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Drupal: Attach a site-wide contact form to a page or block

As far as website contact forms go, Drupal's core Contact module provides pretty much everything it should right out of the box. But what if you want to add more information to the page (mailing address, for example), or position the form as a block, say, in a sidebar? In the first case, you would have the form automatically load inside another page node (such as we've done with our own Contact us page). In the second, you could create an empty block and attach the contact form to it. Here's how:

Drupal tip: Programmatically output a block

The following PHP code will print out a block in Drupal 7:

$module = 'system';
$delta = 'main';

//Load the block object.
$block = block_load($module, $delta);

// Get a renderable array.
$render_array = _block_get_renderable_array(_block_render_blocks(array($block)));

// Render the block element.
$output = render($render_array);

print $output;

To locate $module and $delta, go to admin/structure/block and click on the "configure" link next to the block you want to print. The strings will be shown in the URL as such: admin/structure/block/manage/[module]/[delta]/configure.

Drupal: Override output of taxonomy term page per vocabulary

Occasionally it is necessary to alter the output that is generated when a user clicks on a taxonomy term link. Generating custom mark-up for all taxonomy term pages is a simple two step process:

  1. Copy page.tpl.php into your theme folder and rename it page--taxonomy.tpl.php. 

  2. Clear all caches.

But what if you want unique mark-up for terms belonging to a particular vocabulary? Still pretty simple, but it does involve a couple more steps:

Drupal: Turn your main menu into a Superfish menu (and learn some basics along the way)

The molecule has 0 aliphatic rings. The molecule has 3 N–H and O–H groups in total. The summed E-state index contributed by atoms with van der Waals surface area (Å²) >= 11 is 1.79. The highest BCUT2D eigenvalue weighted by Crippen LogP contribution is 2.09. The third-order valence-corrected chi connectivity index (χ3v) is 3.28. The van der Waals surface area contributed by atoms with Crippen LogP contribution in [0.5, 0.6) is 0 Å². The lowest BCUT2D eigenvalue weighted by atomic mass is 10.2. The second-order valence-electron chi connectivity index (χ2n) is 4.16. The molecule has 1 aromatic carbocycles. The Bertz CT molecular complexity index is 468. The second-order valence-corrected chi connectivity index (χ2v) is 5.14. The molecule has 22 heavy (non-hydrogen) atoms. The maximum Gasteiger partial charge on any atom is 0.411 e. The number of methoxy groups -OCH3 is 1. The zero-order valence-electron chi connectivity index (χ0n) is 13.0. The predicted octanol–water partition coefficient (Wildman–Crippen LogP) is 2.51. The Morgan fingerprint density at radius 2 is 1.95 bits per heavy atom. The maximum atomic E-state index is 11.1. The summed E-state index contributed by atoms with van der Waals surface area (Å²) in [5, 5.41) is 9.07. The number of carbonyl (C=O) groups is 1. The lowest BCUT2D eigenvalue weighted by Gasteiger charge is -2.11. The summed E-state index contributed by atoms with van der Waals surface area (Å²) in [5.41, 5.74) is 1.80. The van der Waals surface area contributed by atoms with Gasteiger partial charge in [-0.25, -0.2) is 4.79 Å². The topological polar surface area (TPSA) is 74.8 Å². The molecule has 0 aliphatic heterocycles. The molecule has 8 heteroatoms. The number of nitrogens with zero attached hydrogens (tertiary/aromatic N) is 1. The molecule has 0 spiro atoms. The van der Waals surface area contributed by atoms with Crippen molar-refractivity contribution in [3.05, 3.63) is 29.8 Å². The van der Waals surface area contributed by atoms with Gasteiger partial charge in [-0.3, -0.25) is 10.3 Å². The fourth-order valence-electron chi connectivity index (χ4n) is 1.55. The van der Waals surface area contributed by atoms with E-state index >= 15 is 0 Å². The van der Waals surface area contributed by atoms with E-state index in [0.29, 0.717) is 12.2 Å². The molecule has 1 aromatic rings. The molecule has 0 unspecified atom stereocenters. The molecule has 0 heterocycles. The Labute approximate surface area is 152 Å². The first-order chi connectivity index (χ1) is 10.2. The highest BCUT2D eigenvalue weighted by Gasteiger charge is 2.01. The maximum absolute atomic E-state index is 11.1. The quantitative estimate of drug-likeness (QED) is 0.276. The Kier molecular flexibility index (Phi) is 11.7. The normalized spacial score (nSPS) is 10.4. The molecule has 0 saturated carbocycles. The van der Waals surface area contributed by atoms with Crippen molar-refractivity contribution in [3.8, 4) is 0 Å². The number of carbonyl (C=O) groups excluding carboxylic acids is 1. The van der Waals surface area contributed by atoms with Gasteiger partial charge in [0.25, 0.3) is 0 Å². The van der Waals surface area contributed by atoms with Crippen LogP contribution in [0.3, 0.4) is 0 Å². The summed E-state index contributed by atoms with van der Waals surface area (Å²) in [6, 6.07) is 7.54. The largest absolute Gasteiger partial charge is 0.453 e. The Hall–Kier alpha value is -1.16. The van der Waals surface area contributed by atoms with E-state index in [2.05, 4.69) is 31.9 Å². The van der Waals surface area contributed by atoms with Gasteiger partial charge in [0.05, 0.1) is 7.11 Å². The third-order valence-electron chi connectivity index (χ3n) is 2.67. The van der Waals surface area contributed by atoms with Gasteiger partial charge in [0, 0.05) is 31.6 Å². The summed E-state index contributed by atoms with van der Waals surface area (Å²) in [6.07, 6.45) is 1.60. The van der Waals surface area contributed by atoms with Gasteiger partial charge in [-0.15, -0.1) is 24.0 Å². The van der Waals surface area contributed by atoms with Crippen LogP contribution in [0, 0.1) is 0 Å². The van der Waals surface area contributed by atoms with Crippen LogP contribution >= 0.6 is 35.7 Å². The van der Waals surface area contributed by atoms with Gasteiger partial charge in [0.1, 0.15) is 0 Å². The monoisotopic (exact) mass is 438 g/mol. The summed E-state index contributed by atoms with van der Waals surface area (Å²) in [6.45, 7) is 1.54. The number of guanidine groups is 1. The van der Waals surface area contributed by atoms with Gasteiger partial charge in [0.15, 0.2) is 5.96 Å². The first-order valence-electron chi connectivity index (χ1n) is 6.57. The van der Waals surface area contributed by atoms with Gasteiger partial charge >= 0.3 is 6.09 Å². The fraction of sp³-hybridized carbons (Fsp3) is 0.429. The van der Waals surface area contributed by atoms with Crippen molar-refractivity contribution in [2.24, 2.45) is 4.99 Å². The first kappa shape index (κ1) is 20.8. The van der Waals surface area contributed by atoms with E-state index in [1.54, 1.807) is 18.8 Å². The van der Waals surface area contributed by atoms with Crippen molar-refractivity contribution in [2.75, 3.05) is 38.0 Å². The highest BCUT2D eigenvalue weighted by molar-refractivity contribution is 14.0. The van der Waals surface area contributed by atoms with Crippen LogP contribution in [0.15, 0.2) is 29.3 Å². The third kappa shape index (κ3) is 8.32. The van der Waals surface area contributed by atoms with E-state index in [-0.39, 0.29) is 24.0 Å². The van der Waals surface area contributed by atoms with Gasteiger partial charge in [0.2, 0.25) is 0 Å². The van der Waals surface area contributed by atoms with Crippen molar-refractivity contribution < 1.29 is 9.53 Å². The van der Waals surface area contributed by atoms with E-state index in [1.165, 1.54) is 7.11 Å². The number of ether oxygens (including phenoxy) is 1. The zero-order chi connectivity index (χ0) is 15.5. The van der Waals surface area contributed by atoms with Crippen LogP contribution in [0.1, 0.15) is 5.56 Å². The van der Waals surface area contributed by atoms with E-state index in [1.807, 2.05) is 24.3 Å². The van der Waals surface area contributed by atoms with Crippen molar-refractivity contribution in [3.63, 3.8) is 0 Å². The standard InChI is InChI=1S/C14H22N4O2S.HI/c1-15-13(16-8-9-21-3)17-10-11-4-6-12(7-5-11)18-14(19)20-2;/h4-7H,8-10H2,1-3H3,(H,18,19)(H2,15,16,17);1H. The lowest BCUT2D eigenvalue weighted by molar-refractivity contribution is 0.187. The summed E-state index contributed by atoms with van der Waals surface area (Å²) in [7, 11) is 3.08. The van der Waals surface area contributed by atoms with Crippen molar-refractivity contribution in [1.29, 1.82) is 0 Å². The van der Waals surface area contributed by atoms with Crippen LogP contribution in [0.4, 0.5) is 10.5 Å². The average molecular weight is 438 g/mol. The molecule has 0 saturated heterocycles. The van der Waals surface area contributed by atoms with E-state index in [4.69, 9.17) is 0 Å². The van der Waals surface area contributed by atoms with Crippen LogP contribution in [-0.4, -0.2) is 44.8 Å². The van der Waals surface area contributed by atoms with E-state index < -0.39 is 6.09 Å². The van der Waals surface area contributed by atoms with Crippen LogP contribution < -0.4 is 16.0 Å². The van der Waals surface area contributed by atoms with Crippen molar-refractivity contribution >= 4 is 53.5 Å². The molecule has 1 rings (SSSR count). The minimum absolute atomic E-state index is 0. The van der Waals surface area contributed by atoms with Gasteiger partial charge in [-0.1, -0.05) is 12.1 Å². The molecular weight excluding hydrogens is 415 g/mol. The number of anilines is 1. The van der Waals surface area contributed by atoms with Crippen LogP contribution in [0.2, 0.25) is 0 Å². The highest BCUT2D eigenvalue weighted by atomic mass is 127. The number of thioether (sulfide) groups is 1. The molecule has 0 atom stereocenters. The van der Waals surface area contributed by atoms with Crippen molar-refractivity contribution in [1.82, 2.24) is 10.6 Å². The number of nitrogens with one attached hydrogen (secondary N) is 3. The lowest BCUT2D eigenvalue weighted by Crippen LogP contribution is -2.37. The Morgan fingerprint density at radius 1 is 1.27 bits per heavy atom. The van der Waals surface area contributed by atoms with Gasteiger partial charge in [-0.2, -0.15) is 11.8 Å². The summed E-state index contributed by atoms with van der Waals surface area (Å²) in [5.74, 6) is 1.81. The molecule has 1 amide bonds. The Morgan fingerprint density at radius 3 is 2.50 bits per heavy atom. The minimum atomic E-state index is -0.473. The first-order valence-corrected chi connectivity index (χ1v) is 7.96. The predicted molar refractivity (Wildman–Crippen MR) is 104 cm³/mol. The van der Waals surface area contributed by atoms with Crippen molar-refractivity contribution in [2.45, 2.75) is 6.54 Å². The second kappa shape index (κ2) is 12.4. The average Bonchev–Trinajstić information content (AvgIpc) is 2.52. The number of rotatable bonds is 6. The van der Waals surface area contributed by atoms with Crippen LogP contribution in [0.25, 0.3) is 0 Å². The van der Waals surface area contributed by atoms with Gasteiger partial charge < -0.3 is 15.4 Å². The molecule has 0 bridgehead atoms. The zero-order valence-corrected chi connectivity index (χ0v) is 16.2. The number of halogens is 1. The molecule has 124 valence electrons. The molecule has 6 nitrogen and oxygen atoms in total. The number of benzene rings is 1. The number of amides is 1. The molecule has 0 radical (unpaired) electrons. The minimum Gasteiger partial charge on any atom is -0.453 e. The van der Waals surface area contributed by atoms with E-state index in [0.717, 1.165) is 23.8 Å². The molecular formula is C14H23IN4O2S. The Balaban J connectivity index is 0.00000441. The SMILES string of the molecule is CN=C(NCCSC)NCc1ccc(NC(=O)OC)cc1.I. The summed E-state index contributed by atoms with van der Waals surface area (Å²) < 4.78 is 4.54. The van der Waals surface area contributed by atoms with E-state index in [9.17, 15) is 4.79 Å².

There are a few of us control freaks DIY types who prefer to tinker with things at the source, even if it takes a little more time and effort. But since most people will likely opt to install the excellent Superfish Drupal module, which will essentially have you set up in a couple of clicks, this post is more of an excuse to illustrate a few theming basics; for instance:

  • how to use a theme function to override Drupal's default HTML output,
  • how to alter rendered output using a preprocessor function,
  • how to load javascript and css files into your theme.

We'll use the plugin's "Basic" menu in this example. The fine tuning is up to you. 

Drupal tip: Print out a list of modules implementing a hook

When building or debugging a module sometimes it's helpful to know which modules are implementing a particular hook. 

Drupal 7:

// The name of the hook.
$hook = 'node_access';

// Print out all modules implementing this hook.
dpr(module_implements($hook));

Use dpr() if you have the Devel module enabled; otherwise use the PHP function print_r()

Example output:

Array
(
    [0] => node
    [1] => features
)

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